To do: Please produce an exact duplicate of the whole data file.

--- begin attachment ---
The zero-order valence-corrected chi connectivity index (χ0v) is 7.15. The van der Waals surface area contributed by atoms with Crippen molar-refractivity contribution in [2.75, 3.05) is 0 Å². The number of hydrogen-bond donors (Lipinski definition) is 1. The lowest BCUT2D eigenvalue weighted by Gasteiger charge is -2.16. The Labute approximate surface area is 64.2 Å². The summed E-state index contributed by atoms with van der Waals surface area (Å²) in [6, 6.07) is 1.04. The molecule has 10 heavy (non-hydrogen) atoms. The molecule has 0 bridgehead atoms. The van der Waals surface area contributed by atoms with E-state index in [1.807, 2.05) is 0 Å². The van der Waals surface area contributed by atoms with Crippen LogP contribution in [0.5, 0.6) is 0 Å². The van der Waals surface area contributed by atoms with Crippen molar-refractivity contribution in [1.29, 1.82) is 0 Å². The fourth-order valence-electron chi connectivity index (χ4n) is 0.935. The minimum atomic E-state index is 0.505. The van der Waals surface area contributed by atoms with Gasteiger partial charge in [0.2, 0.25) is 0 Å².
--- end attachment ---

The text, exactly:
The zero-order valence-corrected chi connectivity index (χ0v) is 7.15. The van der Waals surface area contributed by atoms with Crippen molar-refractivity contribution in [2.75, 3.05) is 0 Å². The number of hydrogen-bond donors (Lipinski definition) is 1. The lowest BCUT2D eigenvalue weighted by Gasteiger charge is -2.16. The Labute approximate surface area is 64.2 Å². The summed E-state index contributed by atoms with van der Waals surface area (Å²) in [6, 6.07) is 1.04. The molecule has 10 heavy (non-hydrogen) atoms. The molecule has 0 bridgehead atoms. The van der Waals surface area contributed by atoms with E-state index in [1.807, 2.05) is 0 Å². The van der Waals surface area contributed by atoms with Crippen LogP contribution in [0.5, 0.6) is 0 Å². The van der Waals surface area contributed by atoms with Crippen molar-refractivity contribution in [1.29, 1.82) is 0 Å². The fourth-order valence-electron chi connectivity index (χ4n) is 0.935. The minimum atomic E-state index is 0.505. The van der Waals surface area contributed by atoms with Gasteiger partial charge in [0.2, 0.25) is 0 Å².